Ulcerative colitis is a chronic inflammatory bowel disease caused by an imbalance between natural defence mechanisms in the intestinal mucosa and microbes in the intestinal lumen. We hypothesise that an improvement or even normalisation of this balance may be achieved by the use of vaccines and dietary oats. The combined use of oral typhoid vaccine and cholera/ETEC-vaccine is supposed to stimulate mucosal defence factors, while dietary oats modifies the microbial environment inside the intestinal lumen. Or study aim is to show if such treatment brings symptom relief to patients with ulcerative colitis.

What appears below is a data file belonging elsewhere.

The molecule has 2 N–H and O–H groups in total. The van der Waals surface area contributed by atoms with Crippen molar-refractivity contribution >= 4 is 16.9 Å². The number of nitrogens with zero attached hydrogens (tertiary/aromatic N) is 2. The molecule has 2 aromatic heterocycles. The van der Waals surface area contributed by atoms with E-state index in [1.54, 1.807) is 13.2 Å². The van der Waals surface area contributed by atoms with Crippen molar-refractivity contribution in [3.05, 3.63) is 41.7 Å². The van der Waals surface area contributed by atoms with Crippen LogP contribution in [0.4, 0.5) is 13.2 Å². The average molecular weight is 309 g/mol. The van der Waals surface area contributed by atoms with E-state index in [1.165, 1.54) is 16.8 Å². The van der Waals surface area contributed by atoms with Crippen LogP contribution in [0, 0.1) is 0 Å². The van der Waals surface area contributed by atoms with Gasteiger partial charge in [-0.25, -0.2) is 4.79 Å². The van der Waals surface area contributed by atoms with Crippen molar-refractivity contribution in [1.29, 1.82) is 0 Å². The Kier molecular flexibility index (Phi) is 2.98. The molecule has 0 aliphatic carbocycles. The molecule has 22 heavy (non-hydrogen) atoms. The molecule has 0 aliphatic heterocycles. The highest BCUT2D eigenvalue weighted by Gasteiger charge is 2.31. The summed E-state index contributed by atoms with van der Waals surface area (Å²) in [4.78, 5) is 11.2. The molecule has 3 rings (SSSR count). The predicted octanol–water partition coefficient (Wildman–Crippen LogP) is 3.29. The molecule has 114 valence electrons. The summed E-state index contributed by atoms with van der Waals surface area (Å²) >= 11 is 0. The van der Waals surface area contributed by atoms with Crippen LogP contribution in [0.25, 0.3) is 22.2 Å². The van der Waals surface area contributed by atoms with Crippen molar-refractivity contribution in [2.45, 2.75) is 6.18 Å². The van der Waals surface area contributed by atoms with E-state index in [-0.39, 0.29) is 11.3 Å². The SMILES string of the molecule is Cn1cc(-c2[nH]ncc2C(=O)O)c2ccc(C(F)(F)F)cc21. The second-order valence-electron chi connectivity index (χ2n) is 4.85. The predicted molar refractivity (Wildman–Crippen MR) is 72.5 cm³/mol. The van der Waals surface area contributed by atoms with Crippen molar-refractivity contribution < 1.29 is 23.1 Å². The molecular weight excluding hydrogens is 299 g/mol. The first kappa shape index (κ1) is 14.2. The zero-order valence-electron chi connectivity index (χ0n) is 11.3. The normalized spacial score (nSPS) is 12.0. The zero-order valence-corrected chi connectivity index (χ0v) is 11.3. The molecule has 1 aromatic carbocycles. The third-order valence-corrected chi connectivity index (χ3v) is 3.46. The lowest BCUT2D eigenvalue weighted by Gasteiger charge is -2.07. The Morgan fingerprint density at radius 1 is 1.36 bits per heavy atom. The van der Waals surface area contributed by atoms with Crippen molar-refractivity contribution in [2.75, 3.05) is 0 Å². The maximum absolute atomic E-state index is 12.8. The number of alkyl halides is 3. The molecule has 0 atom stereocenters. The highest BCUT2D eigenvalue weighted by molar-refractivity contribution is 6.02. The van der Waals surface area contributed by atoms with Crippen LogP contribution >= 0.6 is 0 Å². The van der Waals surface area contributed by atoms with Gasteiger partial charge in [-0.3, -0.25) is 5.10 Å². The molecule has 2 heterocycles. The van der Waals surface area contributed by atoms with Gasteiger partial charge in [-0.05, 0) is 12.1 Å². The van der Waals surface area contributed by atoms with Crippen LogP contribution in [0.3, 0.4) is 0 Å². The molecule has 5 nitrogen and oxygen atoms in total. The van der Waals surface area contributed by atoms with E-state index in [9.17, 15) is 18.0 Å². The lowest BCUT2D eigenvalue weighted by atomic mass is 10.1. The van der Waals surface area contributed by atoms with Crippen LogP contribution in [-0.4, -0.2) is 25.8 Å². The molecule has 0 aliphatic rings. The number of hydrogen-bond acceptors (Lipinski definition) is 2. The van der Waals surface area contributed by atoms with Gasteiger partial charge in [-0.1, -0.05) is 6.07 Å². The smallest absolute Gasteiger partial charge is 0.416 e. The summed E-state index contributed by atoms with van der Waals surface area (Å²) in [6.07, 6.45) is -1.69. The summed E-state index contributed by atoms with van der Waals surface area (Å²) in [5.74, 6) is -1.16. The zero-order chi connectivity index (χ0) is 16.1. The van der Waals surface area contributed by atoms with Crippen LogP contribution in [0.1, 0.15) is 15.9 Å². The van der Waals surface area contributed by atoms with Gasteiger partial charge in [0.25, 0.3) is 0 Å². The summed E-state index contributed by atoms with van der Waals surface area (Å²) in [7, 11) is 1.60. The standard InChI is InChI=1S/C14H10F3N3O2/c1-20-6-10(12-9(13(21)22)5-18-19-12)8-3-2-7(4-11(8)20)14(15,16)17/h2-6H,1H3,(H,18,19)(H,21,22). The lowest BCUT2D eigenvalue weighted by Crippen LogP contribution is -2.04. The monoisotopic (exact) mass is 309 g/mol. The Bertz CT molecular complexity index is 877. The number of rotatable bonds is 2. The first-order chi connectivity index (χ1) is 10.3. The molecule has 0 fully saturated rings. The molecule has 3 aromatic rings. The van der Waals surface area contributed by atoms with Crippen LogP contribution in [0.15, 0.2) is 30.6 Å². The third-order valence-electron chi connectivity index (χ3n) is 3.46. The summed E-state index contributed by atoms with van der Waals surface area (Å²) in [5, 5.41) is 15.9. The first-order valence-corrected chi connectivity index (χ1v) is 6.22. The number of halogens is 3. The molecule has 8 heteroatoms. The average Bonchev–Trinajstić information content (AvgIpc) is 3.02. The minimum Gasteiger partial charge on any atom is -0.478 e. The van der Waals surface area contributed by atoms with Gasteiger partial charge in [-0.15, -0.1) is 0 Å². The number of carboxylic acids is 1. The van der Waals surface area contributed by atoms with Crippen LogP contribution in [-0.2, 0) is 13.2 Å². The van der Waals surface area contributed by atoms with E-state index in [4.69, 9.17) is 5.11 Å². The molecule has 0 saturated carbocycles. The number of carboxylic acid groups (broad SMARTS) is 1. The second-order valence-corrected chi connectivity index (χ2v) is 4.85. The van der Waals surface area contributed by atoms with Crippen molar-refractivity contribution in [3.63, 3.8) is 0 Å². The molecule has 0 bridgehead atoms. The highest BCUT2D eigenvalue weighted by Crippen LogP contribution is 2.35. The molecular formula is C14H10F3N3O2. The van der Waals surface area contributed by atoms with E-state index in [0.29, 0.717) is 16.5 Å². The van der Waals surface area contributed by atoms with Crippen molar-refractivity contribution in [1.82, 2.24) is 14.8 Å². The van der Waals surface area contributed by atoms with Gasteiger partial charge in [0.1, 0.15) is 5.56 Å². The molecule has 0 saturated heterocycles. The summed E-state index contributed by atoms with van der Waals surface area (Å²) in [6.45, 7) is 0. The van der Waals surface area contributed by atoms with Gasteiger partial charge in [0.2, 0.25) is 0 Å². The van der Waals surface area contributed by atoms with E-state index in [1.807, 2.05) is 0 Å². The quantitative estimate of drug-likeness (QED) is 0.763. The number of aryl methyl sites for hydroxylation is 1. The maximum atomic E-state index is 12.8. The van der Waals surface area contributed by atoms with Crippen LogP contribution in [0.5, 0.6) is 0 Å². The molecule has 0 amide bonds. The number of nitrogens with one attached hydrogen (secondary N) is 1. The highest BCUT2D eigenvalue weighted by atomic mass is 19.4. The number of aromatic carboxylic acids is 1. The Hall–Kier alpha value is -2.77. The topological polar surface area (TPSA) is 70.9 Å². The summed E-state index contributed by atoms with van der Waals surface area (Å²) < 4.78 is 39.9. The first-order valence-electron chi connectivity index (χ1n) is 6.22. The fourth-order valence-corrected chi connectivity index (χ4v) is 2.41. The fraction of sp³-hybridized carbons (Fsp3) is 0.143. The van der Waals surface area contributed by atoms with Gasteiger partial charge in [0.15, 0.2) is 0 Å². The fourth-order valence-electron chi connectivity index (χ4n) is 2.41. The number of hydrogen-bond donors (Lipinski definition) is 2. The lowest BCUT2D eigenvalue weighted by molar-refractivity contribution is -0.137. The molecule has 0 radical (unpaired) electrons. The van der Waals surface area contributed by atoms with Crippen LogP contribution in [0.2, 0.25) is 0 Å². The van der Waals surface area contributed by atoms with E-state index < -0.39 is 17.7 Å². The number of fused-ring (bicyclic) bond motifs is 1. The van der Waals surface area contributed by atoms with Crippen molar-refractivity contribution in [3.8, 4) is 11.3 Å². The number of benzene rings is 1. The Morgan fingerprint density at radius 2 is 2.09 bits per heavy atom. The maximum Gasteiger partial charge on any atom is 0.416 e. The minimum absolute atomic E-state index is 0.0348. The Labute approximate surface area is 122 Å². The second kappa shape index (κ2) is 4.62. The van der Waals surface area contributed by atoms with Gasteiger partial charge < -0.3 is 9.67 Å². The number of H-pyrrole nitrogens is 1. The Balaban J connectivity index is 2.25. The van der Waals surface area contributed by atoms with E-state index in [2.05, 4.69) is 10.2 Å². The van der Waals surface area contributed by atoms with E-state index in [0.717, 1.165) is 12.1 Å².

Understanding Typhoid Disease After Vaccination [Active, not recruiting]
Using an established model of human typhoid infection, whereby healthy adults are deliberately infected with typhoid-causing bacteria, the investigators will determine how effective a new oral typhoid vaccine (M01ZH09) is in preventing infection. A previously licensed oral typhoid vaccine (Ty21a) will be used to make sure the challenge model used works properly.

Studies of Immune Responses to Orally Administered Vaccines in Developing Country [Completed]